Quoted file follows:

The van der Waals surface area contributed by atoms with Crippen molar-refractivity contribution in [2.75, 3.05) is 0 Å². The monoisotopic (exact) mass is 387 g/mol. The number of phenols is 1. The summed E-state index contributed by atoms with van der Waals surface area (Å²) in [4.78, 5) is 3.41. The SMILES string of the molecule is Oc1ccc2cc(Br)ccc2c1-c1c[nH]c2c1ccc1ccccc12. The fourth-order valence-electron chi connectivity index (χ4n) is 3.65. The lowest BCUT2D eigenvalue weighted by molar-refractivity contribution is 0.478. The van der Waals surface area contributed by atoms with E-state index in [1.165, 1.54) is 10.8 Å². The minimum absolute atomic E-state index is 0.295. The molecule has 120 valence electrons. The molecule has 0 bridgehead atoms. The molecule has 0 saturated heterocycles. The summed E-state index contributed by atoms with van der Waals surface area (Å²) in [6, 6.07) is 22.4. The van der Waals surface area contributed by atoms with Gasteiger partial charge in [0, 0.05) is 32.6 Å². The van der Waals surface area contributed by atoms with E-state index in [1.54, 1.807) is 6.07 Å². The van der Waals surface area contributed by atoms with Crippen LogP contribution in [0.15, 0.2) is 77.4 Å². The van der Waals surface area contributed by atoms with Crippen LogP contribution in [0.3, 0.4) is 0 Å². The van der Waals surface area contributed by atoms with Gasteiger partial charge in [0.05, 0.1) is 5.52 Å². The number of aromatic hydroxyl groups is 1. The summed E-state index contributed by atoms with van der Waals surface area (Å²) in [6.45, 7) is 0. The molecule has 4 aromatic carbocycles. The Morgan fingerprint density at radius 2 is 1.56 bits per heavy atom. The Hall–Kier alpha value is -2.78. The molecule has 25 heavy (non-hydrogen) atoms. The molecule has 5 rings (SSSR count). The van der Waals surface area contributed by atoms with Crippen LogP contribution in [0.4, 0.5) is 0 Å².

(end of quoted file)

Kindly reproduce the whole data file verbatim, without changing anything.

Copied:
The van der Waals surface area contributed by atoms with Crippen molar-refractivity contribution in [2.75, 3.05) is 0 Å². The monoisotopic (exact) mass is 387 g/mol. The number of phenols is 1. The summed E-state index contributed by atoms with van der Waals surface area (Å²) in [4.78, 5) is 3.41. The SMILES string of the molecule is Oc1ccc2cc(Br)ccc2c1-c1c[nH]c2c1ccc1ccccc12. The fourth-order valence-electron chi connectivity index (χ4n) is 3.65. The lowest BCUT2D eigenvalue weighted by molar-refractivity contribution is 0.478. The van der Waals surface area contributed by atoms with E-state index in [1.165, 1.54) is 10.8 Å². The minimum absolute atomic E-state index is 0.295. The molecule has 120 valence electrons. The molecule has 0 bridgehead atoms. The molecule has 0 saturated heterocycles. The summed E-state index contributed by atoms with van der Waals surface area (Å²) in [6, 6.07) is 22.4. The van der Waals surface area contributed by atoms with Gasteiger partial charge in [0, 0.05) is 32.6 Å². The van der Waals surface area contributed by atoms with E-state index in [1.54, 1.807) is 6.07 Å². The van der Waals surface area contributed by atoms with Crippen LogP contribution in [0.15, 0.2) is 77.4 Å². The van der Waals surface area contributed by atoms with Crippen LogP contribution in [0.3, 0.4) is 0 Å². The van der Waals surface area contributed by atoms with Gasteiger partial charge in [0.05, 0.1) is 5.52 Å². The number of aromatic hydroxyl groups is 1. The summed E-state index contributed by atoms with van der Waals surface area (Å²) in [6.45, 7) is 0. The molecule has 4 aromatic carbocycles. The Morgan fingerprint density at radius 2 is 1.56 bits per heavy atom. The Hall–Kier alpha value is -2.78. The molecule has 25 heavy (non-hydrogen) atoms. The molecule has 5 rings (SSSR count). The van der Waals surface area contributed by atoms with Crippen LogP contribution in [0.4, 0.5) is 0 Å².